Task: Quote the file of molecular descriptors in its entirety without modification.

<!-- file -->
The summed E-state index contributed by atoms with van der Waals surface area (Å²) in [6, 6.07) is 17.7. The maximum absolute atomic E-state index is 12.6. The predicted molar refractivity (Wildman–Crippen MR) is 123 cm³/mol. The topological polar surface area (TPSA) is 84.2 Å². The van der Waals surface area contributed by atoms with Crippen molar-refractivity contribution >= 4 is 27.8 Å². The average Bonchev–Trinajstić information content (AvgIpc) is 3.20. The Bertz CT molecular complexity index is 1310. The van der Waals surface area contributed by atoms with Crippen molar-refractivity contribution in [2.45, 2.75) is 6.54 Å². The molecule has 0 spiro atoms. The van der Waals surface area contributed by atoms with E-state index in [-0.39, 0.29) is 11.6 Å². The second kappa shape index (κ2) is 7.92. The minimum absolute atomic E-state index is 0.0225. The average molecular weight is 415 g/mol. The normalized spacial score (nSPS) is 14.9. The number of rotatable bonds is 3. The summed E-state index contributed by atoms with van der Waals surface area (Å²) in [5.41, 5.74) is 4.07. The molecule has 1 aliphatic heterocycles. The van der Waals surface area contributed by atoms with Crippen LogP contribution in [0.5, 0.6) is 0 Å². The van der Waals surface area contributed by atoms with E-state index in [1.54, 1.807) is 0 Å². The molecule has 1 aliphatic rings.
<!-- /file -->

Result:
The summed E-state index contributed by atoms with van der Waals surface area (Å²) in [6, 6.07) is 17.7. The maximum absolute atomic E-state index is 12.6. The predicted molar refractivity (Wildman–Crippen MR) is 123 cm³/mol. The topological polar surface area (TPSA) is 84.2 Å². The van der Waals surface area contributed by atoms with Crippen molar-refractivity contribution >= 4 is 27.8 Å². The average Bonchev–Trinajstić information content (AvgIpc) is 3.20. The Bertz CT molecular complexity index is 1310. The van der Waals surface area contributed by atoms with Crippen molar-refractivity contribution in [2.45, 2.75) is 6.54 Å². The molecule has 0 spiro atoms. The van der Waals surface area contributed by atoms with E-state index in [-0.39, 0.29) is 11.6 Å². The second kappa shape index (κ2) is 7.92. The minimum absolute atomic E-state index is 0.0225. The average molecular weight is 415 g/mol. The normalized spacial score (nSPS) is 14.9. The number of rotatable bonds is 3. The summed E-state index contributed by atoms with van der Waals surface area (Å²) in [5.41, 5.74) is 4.07. The molecule has 1 aliphatic heterocycles. The van der Waals surface area contributed by atoms with Crippen LogP contribution in [0.5, 0.6) is 0 Å². The van der Waals surface area contributed by atoms with E-state index in [1.54, 1.807) is 0 Å². The molecule has 1 aliphatic rings.